Dear Abby: Should I tell friend his wife’s an abuser?
Subscribe for unlimited digital access.
Try one month for $1!
Subscribe for unlimited digital access. Try one month for $1!
DEAR ABBY: I have a friend, “Ed,” who dated a woman who put him down regularly. He was often depressed, and we would discuss what was wrong.
Eventually I told him I didn’t think she was good for him and he should end it. Instead, he became reluctant to tell me if anything was wrong.
When they got engaged, everyone was shocked. Ed explained it by saying they had been dating for several years so an engagement seemed “logical.” Although many of his friends thought he was making a mistake, we offered our congratulations and support.
The other day, by coincidence, I read an article on the subject of female-on-male domestic abuse and realized that Ed’s wife — although she doesn’t physically harm him — demonstrates all the signs of an abuser.
Part of me wants to discuss my concerns with Ed, but part of me thinks it’s too late because they’re already married. And maybe it’s none of my business. What would YOU do? — FEARFUL FRIEND
DEAR FRIEND: I would try a more subtle approach than your past efforts. I would share that article with my friend Ed and let him draw his own conclusions.
DEAR ABBY: I work and live in an ethnically and religiously diverse community. There is also a welcoming and open LGBT community here.
While I was having lunch with a new employee, she mentioned that she was married. My first thought was that she was married to a woman, but later it sounded like her spouse was male. I didn’t want to be rude so I kept my mouth shut.
Is it ever OK to ask the gender of someone’s spouse? — POLITE BUT CONFUSED IN OREGON
DEAR POLITE: I don’t think so. It would be more tactful to ask the person her spouse’s name. However, if the name is gender-neutral, then you should wait till you know the woman better for the answer.
Time will tell, even if your co-worker doesn’t.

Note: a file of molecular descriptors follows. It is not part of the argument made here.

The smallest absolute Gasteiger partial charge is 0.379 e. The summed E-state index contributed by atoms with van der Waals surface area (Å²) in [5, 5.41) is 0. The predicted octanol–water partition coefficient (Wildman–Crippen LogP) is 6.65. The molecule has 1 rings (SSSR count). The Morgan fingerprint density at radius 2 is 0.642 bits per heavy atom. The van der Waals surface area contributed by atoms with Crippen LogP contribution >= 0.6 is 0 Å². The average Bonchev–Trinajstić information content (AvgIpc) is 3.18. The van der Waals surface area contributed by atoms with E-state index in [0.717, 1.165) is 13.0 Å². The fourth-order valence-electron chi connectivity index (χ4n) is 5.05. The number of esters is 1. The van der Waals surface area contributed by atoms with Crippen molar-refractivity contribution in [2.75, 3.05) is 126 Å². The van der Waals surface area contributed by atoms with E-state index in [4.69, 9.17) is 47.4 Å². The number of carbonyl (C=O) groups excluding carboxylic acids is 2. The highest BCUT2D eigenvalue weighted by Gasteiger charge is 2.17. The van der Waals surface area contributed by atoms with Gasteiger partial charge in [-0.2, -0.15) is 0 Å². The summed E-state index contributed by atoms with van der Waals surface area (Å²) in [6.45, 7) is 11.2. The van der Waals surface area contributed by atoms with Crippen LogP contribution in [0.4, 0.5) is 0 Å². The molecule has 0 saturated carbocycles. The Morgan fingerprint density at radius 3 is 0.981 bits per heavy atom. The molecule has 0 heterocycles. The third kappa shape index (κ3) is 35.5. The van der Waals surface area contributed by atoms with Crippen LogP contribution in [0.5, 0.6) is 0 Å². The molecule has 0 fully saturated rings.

DEAR ABBY: My wife is a nurse who works 36 hours a week. Two years ago she got duped into working for a multilevel marketing company.
All she does now in her spare time is try to recruit people. She is never home. We have two kids. She spends $700 a month on products and makes only $250 a month.
Her so-called business is everything to her. She won’t get marriage counseling. She says she isn’t a quitter.
I want a divorce, but I hate the consequences of ending a 15-year marriage. I need help. It would be so easy to cheat, and I have been tempted more than once, but haven’t done it.
We are in our 40s, and I feel like a single parent. What do I do? I’m so frustrated. She is basically working for free and thinks she’ll be able to retire rich from it. — BRAINWASHED
DEAR BRAINWASHED: The business venture you have described may be a pyramid scheme. Many people have ended up with garages filled with inventory they can’t unload and nothing to show for it.
If she refuses counseling, then YOU should consider it for yourself, because what has been going on in your marriage for the last two years is unfair to you and your children. Then you can get a clearer picture of what your next steps should be.
Dear Abby is written by Abigail Van Buren, also known as Jeanne Phillips, and was founded by her mother, Pauline Phillips. Contact Dear Abby at http://www.DearAbby.com or P.O. Box 69440, Los Angeles, CA 90069.
To receive a collection of Abby’s most memorable and most frequently requested poems and essays, send your name and mailing address, plus check or money order for $7 (U.S. funds) to: Dear Abby — Keepers Booklet, P.O. Box 447, Mount Morris, IL 61054-0447. Shipping and ,handling are included in the price.